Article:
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Nightmare Fuel / Cinderella

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  • During the prologue, Lady Tremaine's Establishing Character Moment is chilling: her ice-cold smirk as she watches little Cinderella weep at her dead father's bedside. It's bad enough that this is her response to being widowed for the second time and watching a child grieve. But even worse is the open question of why she looks so smug. Is she just glad to be rid of the husband she never really loved, with his fortune now entirely in her hands and her hated stepdaughter at her mercy? Or might she have poisoned her husband?
  • This scene in Lady Tremaine's bedroom. There is no music, Cinderella speaks low, and Lady Tremaine suddenly shouts, giving her Death Glares.
    • Lady Tremaine overall is a rare case of a Domestic Abuser played disturbingly straight in a family film. And because of it, she's considered one of the most frightening villains in Disney's library, right up there with freaking Maleficent.
  • The scene where the stepsisters viciously rip Cinderella's homemade ball gown to shreds, with disorienting closeups and intensifying music as Cinderella tries in vain to protect herself. Said dress was also one of her last mementos of her biological mother.
    • Earlier in the scene, Lady Tremaine slowly approaches Cinderella and agrees to let her go to the ball, all while politely talking about how she always keeps her word. As she does, Cinderella's eyes go wide and fearful for the first time—as if she knows what's coming. As the insincerity of her words is quite clear to both her and to anyone watching the film, it just makes the coming threat behind them feel even more insidious.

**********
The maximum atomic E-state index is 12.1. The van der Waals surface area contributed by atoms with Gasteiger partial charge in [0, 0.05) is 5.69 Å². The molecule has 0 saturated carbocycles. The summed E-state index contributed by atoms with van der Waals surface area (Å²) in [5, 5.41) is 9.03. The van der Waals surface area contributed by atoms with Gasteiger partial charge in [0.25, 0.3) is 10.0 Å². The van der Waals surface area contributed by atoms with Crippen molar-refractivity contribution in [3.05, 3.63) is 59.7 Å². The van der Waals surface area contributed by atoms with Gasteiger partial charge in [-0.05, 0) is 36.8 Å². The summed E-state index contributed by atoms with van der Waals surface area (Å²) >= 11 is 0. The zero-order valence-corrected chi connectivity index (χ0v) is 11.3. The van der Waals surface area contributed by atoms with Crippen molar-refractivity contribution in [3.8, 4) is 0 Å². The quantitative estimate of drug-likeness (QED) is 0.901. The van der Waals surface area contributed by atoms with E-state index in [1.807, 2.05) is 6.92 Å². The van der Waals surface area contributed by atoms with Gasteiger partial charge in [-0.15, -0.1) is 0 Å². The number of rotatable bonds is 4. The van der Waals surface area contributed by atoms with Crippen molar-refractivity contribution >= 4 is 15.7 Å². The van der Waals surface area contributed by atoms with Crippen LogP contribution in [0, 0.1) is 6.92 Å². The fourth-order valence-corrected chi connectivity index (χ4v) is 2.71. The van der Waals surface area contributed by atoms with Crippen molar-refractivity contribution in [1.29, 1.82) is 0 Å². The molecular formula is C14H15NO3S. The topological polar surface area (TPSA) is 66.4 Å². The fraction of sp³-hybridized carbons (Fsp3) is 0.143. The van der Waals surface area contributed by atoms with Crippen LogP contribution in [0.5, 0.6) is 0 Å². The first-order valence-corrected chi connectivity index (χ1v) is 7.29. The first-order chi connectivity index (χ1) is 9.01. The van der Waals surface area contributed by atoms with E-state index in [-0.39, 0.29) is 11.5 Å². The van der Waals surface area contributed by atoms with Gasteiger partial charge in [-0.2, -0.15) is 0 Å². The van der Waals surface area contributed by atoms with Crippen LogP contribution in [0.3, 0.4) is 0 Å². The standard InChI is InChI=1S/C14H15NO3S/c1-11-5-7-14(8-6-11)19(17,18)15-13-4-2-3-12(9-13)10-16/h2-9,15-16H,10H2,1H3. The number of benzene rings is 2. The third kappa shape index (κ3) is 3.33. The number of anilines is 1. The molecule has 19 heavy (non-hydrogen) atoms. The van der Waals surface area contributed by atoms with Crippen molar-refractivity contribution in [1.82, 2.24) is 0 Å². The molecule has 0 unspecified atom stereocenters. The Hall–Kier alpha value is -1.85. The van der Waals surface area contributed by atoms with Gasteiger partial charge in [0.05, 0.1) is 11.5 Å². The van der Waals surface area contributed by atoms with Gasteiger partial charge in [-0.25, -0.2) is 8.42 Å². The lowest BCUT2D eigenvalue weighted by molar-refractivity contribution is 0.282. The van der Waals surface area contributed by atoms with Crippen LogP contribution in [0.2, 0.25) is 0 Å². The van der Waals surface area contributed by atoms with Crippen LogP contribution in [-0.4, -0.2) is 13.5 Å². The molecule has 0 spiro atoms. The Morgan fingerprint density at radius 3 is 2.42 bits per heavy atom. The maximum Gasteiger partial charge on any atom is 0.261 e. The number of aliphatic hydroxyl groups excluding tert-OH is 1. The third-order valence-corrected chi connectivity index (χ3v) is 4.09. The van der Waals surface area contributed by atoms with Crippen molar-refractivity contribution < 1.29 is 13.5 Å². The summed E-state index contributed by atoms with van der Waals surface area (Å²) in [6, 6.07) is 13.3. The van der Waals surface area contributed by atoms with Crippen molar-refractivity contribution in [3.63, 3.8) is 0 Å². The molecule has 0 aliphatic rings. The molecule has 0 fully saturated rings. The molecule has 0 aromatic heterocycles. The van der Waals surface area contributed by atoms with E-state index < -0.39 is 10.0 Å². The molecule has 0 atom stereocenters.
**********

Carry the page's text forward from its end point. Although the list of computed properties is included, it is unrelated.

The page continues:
• Lady Tremaine's spiteful little smile and goodnight after her daughters rip up Cinderella's dress. This woman is completely unmoved by two girls attacking a third; worse yet, on top of being pleased about what just went down, she, in the most chillingly subtle way possible and imaginable, provoked her daughters into viciously attacking her stepdaughter by saying that Drizella's beads were the perfect finishing touch for the dress Cinderella was going to wear for the ball. The sheer fact that Lady Tremaine, purely out of spite, was more than willing to have her stepdaughter get her dress violently ripped of by, albeit indirectly, provoking her own daughters into doing the cruel deed really seals just how inhumane her hatred towards her own stepdaughter really is.
  • The scene when Cinderella is leaving the ball at the stroke of midnight, when she is chased by those scary-looking palace guards on those black horses. The music really makes the scene scary, with For Doom the Bell Tolls as the clock chimes faster and faster.
  • The King going Ax-Crazy after he learns they lost Cinderella, nearly killing the Grand Duke with his sword. His mood swings in general can be scary, too. The King even threatens to have the Grand Duke beheaded if he doesn't bring back the first woman whom the glass slipper would fit (whether or not it's the same girl from the ball).
  • Lady Tremaine's Death Glare when she finds out that it was Cinderella who attended the ball. The shadows make it more scary than it should have. While it was originally simply supposed to be menacing, the animators managed to make Lady Tremaine's trip up the shadowy stairs after Cinderella scary.
  • When Lady Tremaine locks Cinderella in her room. The smirk Tremaine gives for half a second before she slams and locks the door is quite disturbing.
  • Gus's point of view of Lucifer roaring at him forces the viewers to see how much of a monster this cat can be to someone so little.
  • Bruno chasing after Lucifer in the climax. Just by looking at his face when he saw the cat, it almost looked like he was ready to kill him. Even if he was chasing the cat away to free Cinderella, it does make you think about how dark the concept was.